The Prime Minister and baby balancing act

Jacinda Ardern ‘returned to work’ in her role of Prime Minister yesterday. Sort of. She took over prime ministerial responsibilities from acting PM Winston Peters, but remained in Auckland (she will return to parliament next week).

Ardern released selected photos of her, Clarke Gaygord and baby Neve, and gave some media interviews that focussed a lot on the baby and how that would affect her work.

It may have been laid on a bit thick, and it was slammed by some (the types who would slam anything done by Ardern, but I think generally this was a reasonable way to start. There was always going to be a lot of attention given to the mother-baby stuff, so best to give the media something.

As long as it mostly stays at that. That is up to the media to be reasonable, and also up to Jacinda not to exploit it with orchestrated distractions – she pulled a stunt like that on Sunday which appeared to be a deliberate attempt to distract from Simon bridges at the National Party conference.

Ardern is extremely lucky to be able to integrate parenting with her work. Most parents are either not able to do that, or choose to devote work time to work and make arrangements for baby care. I’ve done that (quite a while ago), being responsible for night time feeds with expressed milk while the mother was away working.

Teachers, nurses, police, fire, ambulance, retail, hospitality, court, construction – most parents who work know that it simply isn’t feasible (or professional) to care for a baby during their work hours.

So highly paid prime ministers and MPs are a very privileged minority when it comes to this.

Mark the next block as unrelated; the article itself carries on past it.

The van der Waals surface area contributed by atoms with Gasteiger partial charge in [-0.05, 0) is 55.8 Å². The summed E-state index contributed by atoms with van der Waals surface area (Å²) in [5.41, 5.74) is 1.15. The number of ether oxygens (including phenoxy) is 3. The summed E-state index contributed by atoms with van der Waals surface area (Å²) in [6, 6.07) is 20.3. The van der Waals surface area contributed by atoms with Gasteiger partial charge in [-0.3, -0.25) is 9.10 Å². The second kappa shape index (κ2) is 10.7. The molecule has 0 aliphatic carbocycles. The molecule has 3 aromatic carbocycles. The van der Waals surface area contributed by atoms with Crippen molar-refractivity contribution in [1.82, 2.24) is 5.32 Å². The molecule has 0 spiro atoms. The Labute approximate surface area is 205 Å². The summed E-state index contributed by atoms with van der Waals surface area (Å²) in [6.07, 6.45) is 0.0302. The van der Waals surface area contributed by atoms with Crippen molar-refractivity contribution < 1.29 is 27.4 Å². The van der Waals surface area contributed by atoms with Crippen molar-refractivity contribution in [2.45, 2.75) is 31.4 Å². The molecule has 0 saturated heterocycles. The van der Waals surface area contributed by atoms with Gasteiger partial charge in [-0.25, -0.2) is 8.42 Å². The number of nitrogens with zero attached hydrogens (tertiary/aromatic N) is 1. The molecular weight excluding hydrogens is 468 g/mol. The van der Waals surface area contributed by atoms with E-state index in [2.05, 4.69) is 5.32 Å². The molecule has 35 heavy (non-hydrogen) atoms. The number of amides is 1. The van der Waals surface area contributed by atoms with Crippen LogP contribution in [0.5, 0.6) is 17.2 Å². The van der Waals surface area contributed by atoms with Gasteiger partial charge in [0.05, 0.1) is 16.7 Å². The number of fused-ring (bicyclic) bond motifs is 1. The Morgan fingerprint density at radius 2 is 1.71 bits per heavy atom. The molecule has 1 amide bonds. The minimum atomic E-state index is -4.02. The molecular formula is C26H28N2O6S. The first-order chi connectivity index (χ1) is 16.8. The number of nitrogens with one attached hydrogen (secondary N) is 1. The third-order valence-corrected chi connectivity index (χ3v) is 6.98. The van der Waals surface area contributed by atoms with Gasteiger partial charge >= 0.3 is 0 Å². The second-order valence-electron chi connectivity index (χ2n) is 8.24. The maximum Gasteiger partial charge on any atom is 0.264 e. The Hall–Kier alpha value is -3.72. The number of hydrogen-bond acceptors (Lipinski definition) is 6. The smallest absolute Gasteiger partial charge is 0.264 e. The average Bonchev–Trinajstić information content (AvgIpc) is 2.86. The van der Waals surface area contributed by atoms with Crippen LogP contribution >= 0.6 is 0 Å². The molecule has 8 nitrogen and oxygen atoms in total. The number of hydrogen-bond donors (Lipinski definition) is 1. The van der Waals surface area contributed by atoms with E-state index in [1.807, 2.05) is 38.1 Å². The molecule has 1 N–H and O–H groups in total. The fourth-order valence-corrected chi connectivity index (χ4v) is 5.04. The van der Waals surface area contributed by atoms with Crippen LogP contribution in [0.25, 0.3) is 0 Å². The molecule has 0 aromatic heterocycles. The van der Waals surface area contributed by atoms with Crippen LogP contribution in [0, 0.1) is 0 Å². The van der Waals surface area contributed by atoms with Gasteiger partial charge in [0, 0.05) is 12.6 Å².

Ardern wants to change attitudes to mothers and work. It may change how mothers can work as politicians, but it is unlikely to change the practicalities and realities for most parents.

It will now be up to Ardern and the media to get the right balance of work versus parent coverage.

I’m fine with Ardern giving occasional stage managed coverage of her family – so long as she doesn’t exploit this for publicity and political purposes.

She still has a very important job to do, a job she volunteered to do and negotiated her way into. As a mother of a baby she should be cut a bit of slack, but she has a challenging balancing act ahead of her.

There is no way she can escape the spotlight. She may well shine as a working mother, but she risks a voter backlash if she abuses her family situation politically.

Leave a comment


  1. Alan Wilkinson

     /  3rd August 2018

    Life is a balancing act for everyone but carries more risk for some than others. Ardern’s baby is the least of the country’s concerns except as a distraction from them.

    • It’s her baby and her responsibility. She’s paid to be PM, not to look after her own child at taxpayers’ expense. There’s too much at stake for her to use the position to show what a wonder she is.

      I wonder just how much of the $54,000 the charities will see.

  2. David

     /  3rd August 2018

    After the 3 Stuff articles yesterday afternoon with photos and praise and wonderment I miss Winston which is a very sad place to be. She is just such a waffler.

    • Alan Wilkinson

       /  3rd August 2018

      Yes, words are a poor substitute for experience and expertise.

      • Somewhere on YNZ Pete quoted four sentences of hers; four that followed on from each other. Three of the four contained the word ‘absolutely’.

  3. Zedd

     /  3rd August 2018

    Im sure Jacinda knows what ‘multitasking’ is all about 🙂

  4. Pink David

     /  4th August 2018

    “I’m fine with Ardern giving occasional stage managed coverage of her family – so long as she doesn’t exploit this for publicity and political purposes.”

    Yeah right. She will milk it at every single opportunity.

    • Gezza

       /  4th August 2018

      Oh for God’s sake. I’m glad she had a cruisy time of having her first child & they’re both well and healthy by all accounts.

      But I am so OVER Jacinda & her baby! I don’t know them personally & I have no fucking interest in knowing every tiny detail of their movements & feeds.


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